In any case, when it comes to judging the likes of Tiger Woods for his past 19th Hole indiscretions, I’m quite perplexed (that’s an UNDERstatement) at the Christian community’s almost complete acceptance and willingness to give mulligan after mulligan to the President. (“Tony Perkins: Trump Gets ‘a Mulligan’ on Life, Stormy Daniels” (From POLITICO)).

    Michael Gerson wrote (and I agree): “One of the most extraordinary things about our current politics—really, one of the most extraordinary developments of recent political history—is the loyal adherence of religious conservatives to Donald Trump. This is a man who has cruelly publicized his infidelities, made disturbing sexual comments about his elder daughter, and boasted about the size of his penis on the debate stage. His lawyer reportedly arranged a $130,000 payment to a porn star to dissuade her from disclosing an alleged affair. Yet religious conservatives who once blanched at PG-13 public standards now yawn at such NC-17 maneuvers. We are a long way from The Book of Virtues. Trump supporters tend to dismiss moral scruples about his behavior as squeamishness over the president’s “style.” But the problem is the distinctly non-Christian substance of his values.”

    Yeah, VALUES…VIRTUES….ANY semblance of real LEADERSHIP? MIA, AWOL, KIA….. And yet, most Christians/Evangelicals and my peers I ask about the President (and I just ask, I don’t offer rebuttals or arguments, not trying to make a point or do much of anything other than understand or learn what I’m missing, I just ask, “What do you think of our President?” and then I listen) start off with something to the effect of, “Well, I’m not crazy about the Tweets, but I really like what he’s doing and oh, by the way, what about Bill Clinton, he was just as bad….”

    First a blind eye, eventually a yawn, then acceptance, passive sanction (oxymoron?), and eventually denigration of our country’s great institutions, values and traditions becomes the norm. Will the church draw a line?

    Abraham Lincoln: Four score and seven years ago our fathers brought forth on this continent a new nation, conceived in liberty and dedicated to the proposition that all men are created equal…..

    Teddy Roosevelt: Far better is it to dare mighty things, to win glorious triumphs, even though checkered by failure… than to rank with those poor spirits who neither enjoy nor suffer much, because they live in a gray twilight that knows not victory nor defeat.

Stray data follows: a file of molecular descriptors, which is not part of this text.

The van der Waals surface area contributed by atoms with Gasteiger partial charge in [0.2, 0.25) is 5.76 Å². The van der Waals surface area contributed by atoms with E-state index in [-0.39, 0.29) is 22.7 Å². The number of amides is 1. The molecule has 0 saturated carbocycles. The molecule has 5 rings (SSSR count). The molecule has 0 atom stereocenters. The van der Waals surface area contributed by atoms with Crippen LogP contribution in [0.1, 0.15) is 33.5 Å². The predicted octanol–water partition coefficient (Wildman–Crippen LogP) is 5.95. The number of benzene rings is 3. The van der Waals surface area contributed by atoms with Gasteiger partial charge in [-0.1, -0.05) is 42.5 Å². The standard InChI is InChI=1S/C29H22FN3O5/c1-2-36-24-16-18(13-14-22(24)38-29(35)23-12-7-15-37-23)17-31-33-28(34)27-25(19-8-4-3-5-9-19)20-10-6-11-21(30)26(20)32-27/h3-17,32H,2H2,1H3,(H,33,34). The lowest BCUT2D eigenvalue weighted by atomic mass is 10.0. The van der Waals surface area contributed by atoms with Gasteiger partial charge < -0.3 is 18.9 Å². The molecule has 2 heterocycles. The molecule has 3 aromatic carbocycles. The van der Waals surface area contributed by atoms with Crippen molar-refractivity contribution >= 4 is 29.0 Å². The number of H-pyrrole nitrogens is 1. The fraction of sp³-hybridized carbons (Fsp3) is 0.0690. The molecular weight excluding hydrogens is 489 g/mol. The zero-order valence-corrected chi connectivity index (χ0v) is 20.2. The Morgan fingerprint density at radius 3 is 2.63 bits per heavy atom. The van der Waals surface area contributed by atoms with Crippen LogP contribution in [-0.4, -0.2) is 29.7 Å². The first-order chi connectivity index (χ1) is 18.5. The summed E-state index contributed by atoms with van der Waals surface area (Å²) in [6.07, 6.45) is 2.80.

Donald Trump: Grab ’em by the pussy.

  6. I watched an interview with Tiger Woods after the Masters.

    The first part of the interview, which was by a Golf specialist, was shop talk about Tiger’s performance. He handled the questions with straight forward assessment of where he struggled. Tiger also showed appreciation for some ways his play was satisfactory. No beating himself up and yet no excuses. No puffing himself up and yet no attempt justify himself as a player.

    Finally, the reporter asked Tiger to reflect on how the tournament felt personally. Tiger’s countenance softened. He cracked a modest smile, praised the feeling of walking through Augusta National’s landscape, described the camaraderie of the players, and appreciated how the event treats all the players. He was specific and sincere.

    I don’t think Tiger “is back” but no doubt he is changed.

    Kent, in your reply you said of Tiger’s downfall, “On a cultural level, something precious was not simply lost, it was crushed. That is not easy to reassemble and resurrect.” I differ from your assessment in that I think the old Tiger that you described was not “something precious.” It was the ubiquitous self-made story. We did not need the old Tiger as a role model. The old Tiger, the old Ronald Reagan, the old ______(insert your favorite role model) can distract us from the truth of what/who we really need.

    “that is not easy to reassemble and resurrect” – I think it is actually not desirable to reassemble fallen role models. I think it is better, if we can, to relate to their fall as Mike did in this article.